To identify barriers to clinical implementation within model development, relevant ML models were evaluated with reference to the key recommendations for model reporting specific for respiratory, sleep and critical care studies, summarised below.12 These metrics were summarised from the published guidelines for the Transparent Reporting of a multivariable prediction model for Individual Prognosis Or Diagnosis (TRIPOD).13 14

Search criteria

A search for published articles was performed in the Medline database using a previously curated list of phrases to identify prediction studies,15 and included the updated phrase suggestions.16 To filter for studies that used ML, the following MeSH terms and keywords were included: (Unsupervised Machine Learning/ or unsupervised learning.mp.) or (machine learning.mp. or Machine Learning/) or (artificial intelligence.mp. or Artificial Intelligence/) or (Supervised Machine Learning/ or supervised learning.mp.) or (deep learning.mp. or Deep Learning/) or (Neural Networks, Computer/ or neural network*.mp.) or ((cluster analysis or clustering).mp. or Cluster Analysis/) or ((support vector machine or SVM).mp. or Support Vector Machine/) or random forest*.mp. or (decision tree*.mp. or Decision Trees/) or Bayesian.mp.

Respiratory MeSH terms and keywords included (cystic fibrosis.mp. or Cystic Fibrosis/) or (Asthma/ or asthma.mp.) or (Bronchiectasis/ or bronciectasis.mp.) or (Bronchopulmonary Dysplasia.mp. or Bronchopulmonary Dysplasia/) or (primary ciliary dyskinesia.mp. or Ciliary Motility Disorders/) or (interstitial lung disease.mp. or Lung Diseases, Interstitial/) or (chronic respiratory disease or chronic respiratory illness or chronic respiratory condition).mp.

Paediatric studies were identified from the patient ages in the study data rather than included as a search term to not exclude articles that did not specifically mention paediatrics. The search was limited to publications in the past decade (2011–15 October 2021), since it was anticipated that most ML prediction models would have been recently published given the rise in ML studies in respiratory medicine in the past decade.7 Furthermore, EHR systems were not implemented widely into healthcare systems prior to 2010.17 Any subsequent related studies of relevant articles were searched for to ensure all aspects of model development and validation were captured.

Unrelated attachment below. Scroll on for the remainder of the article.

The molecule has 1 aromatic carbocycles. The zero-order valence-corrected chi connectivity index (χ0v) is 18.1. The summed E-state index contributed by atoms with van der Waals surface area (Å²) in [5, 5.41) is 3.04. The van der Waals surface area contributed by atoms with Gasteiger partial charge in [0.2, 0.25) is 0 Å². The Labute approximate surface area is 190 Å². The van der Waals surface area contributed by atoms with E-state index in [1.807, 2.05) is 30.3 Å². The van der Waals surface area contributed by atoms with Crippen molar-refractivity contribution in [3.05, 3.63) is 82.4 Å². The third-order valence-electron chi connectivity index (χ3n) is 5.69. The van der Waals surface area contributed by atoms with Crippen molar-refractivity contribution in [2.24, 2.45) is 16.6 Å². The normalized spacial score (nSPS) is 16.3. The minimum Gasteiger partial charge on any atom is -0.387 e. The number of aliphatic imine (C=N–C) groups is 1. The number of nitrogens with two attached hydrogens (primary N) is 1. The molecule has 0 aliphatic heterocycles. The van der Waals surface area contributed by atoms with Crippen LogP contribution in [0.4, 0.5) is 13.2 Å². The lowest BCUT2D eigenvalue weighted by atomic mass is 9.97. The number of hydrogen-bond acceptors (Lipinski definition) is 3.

Articles were excluded from review based on the following criteria: (1) not a primary journal article, (2) irrelevant (ie, in vitro studies, pharmacokinetic models, ML model not developed, not a CRD), (3) diagnostic or disease differentiation models, (4) descriptive models, (5) not predictive of clinical outcomes (ie, predictive of cost of care), (6) did not use primarily paediatric data, (7) did not report the age of study participants. The initial search results were filtered through a title search, and potential articles were further screened through a review of abstracts and full text.

Evaluating ML prediction studies

Using hallmarks of ML prediction studies identified in Leisman et al,12 models were evaluated for their reporting of metrics that infer features of a good clinical prediction model: generalisability, biasedness, interpretability, replicability and clinical performance13 18–20 (table 1).

Table 1

Key reporting elements evaluated in this scoping review to infer features of a good clinical prediction model

Generalisability was assessed through investigation of study characteristics including the location, data source, number of centres, dates of investigation, patient characteristics, as well as evidence of internal and/or external validations. To investigate potential sources of bias, the handling of missing data, sample size and the definition of the outcome was noted. Interpretability was inferred through methods of predictor selection, numbers of predictors, as well as any methods to meaningfully describe the resulting model. Replicability was inferred if the model structure/specificity was provided through equations or shared code.